Decling population must be addressed

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As the population of the Maritimes continues to shrink, more energy needs to be put into attracting and retaining immigrants to the Atlantic region.

As the population of the Maritimes continues to shrink, more energy needs to be put into attracting and retaining immigrants to the Atlantic region.

That was the recurring message from several prominent speakers during a session at Mount Allison University's Atlantic Canadian economic conference on Friday afternoon.

Stephen Dempsey, president of the Atlantic Provinces Chambers of Commerce, said the Maritimes are lagging behind when it comes to population growth and "that's something we need to be taking seriously."

Although the Atlantic provinces held their own in the recent Statistics Canada population statistics, with a .5 per cent average growth rate, the other Canadian provinces saw much larger increases in their population.

As well, the immigration growth rate in the Atlantic region is on the lower end of the scale, said Dempsey, with immigrants only making up one per cent of the population.

"That's nowhere near what it should be," he said. "And we've got a lot of work to do on this issue….there's a lot of opportunity for us to grow in that area."

George Maicher, chair of the New Brunswick Multicultural Council and a lecturer at UNB, said the province is faced with an aging and shrinking population and putting more effort into immigration is a large part of the solution.

Maicher said the Atlantic provinces will benefit from greater immigration by having a more diverse population, more access to improved opportunities, further globalization, and an increase in entrepreunerial risk-takers.

Unfortunately, he said, the region has problems attracting immigrants here because they have no knowledge about the Maritimes and are instead more inclined to move to larger urban centers in Canada.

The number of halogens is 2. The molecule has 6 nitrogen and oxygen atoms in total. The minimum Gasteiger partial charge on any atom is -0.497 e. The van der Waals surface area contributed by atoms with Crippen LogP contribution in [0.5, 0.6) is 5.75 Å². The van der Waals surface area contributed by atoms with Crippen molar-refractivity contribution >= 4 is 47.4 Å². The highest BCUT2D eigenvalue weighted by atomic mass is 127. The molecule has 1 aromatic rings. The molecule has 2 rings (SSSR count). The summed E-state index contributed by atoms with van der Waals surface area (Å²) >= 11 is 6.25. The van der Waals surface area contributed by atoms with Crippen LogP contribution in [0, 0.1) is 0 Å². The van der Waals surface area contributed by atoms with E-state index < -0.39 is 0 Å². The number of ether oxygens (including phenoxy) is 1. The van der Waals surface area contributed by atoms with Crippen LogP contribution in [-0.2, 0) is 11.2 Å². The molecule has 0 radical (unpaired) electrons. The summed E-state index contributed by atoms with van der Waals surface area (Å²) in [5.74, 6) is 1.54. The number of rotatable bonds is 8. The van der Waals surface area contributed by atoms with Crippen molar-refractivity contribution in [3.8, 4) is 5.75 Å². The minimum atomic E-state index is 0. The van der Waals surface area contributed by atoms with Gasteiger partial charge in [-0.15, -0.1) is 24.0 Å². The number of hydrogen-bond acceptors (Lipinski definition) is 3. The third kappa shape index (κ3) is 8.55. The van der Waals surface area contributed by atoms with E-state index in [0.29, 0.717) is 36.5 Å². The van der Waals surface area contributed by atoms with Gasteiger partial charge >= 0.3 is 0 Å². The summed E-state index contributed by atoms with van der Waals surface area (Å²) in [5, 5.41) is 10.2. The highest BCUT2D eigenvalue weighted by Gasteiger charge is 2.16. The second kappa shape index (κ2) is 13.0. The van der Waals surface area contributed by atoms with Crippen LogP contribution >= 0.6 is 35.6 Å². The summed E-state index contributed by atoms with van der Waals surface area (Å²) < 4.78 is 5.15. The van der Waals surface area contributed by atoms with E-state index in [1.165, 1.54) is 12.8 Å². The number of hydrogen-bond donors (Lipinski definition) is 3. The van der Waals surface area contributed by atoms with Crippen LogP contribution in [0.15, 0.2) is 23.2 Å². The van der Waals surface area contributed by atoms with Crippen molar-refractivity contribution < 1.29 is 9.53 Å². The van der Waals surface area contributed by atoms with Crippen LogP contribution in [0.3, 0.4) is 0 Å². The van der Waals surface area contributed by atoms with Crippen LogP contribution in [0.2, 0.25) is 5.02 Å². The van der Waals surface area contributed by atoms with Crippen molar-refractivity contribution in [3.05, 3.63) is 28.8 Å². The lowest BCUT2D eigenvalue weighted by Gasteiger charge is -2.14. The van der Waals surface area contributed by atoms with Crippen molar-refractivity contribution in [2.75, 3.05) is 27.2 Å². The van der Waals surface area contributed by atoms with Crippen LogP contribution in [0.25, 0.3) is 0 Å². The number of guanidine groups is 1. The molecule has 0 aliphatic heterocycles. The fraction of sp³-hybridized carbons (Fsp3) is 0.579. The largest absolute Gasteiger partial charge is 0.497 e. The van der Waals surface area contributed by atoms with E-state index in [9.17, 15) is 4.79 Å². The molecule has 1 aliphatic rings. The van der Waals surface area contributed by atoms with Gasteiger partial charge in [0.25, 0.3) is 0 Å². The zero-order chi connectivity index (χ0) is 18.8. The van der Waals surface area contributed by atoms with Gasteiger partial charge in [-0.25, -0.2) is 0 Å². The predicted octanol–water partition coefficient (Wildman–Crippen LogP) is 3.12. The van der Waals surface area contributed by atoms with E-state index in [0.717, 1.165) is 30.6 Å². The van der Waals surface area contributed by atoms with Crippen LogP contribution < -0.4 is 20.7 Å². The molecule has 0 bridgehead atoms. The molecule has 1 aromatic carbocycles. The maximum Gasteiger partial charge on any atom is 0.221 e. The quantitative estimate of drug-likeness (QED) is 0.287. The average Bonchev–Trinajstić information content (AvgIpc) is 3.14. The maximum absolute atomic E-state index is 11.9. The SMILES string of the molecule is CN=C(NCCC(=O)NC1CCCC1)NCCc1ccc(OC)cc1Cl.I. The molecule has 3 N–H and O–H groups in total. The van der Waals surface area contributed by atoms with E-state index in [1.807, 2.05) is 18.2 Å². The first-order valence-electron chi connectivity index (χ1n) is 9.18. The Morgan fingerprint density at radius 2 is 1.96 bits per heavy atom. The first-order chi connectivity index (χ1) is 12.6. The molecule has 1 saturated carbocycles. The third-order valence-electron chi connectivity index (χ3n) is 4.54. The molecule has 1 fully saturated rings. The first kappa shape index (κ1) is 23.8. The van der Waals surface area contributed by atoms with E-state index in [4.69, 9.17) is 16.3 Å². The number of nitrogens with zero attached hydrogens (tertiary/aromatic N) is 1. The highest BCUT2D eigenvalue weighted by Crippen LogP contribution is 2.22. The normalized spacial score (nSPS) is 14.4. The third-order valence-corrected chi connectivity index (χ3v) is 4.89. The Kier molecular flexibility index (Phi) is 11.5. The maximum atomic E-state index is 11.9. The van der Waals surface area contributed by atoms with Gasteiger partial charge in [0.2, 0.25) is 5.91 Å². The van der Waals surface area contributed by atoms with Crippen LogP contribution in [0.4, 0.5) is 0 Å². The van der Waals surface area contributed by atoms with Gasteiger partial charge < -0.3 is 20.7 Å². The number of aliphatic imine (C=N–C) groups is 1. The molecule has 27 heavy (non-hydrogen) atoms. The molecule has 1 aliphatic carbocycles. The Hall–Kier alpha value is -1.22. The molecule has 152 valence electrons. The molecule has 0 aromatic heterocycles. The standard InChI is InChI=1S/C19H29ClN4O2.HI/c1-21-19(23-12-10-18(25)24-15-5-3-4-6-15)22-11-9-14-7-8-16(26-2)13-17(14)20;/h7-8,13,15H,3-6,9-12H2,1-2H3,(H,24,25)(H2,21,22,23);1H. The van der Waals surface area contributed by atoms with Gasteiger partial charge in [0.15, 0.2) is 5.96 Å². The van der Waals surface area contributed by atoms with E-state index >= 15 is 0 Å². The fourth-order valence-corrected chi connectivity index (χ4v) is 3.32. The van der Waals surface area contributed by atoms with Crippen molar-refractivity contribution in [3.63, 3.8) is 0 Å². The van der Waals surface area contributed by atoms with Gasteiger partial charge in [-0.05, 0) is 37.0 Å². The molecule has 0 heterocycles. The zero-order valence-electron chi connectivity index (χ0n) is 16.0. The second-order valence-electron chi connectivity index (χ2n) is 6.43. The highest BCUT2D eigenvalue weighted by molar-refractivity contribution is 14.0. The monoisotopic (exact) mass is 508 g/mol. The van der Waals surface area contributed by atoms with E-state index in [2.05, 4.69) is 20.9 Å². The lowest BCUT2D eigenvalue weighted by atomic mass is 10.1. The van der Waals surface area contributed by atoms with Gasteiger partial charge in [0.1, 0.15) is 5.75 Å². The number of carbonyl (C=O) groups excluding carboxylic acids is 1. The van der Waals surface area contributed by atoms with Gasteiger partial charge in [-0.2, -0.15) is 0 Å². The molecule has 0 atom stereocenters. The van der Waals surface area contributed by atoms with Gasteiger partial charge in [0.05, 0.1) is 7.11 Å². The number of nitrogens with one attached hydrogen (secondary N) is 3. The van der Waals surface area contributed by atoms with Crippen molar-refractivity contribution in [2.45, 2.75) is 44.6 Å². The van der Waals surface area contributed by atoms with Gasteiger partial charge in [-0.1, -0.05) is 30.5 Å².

And that's where Nabiha Atalla comes in. Atalla, the chair of the Halifax Immigrant Learning Centre, helps new immigrants find their way into the workforce in the Atlantic provinces. And, she insists, that is the most effective way to ensure they stay here.

Through a work placement program and language courses, Atalla says most of the immigrants benefit from the 'short-term customized support' provided by the learning centre and are able to find appropriate employment based on their skills.

"We have extremely skilled, educated and flexible people coming here," she said, "and we have to think more about how to retain our immigrants. Because if we can retain our immigrants, then we can attract more immigrants."

Buquan Miao, another speaker at the seminar, spoke about what he thinks could be a solution to improve retention of immigrants - a Moncton China Village.

This pilot immigration cluster, located in Moncton, would be a great way for the Chinese community to develop in the region, he said, leading to retention and possibly attraction of more immigrants.

Organizations: Mount Allison University, Statistics Canada, New Brunswick Multicultural Council Halifax Immigrant Learning Centre

Geographic location: Atlantic, Moncton, Canada

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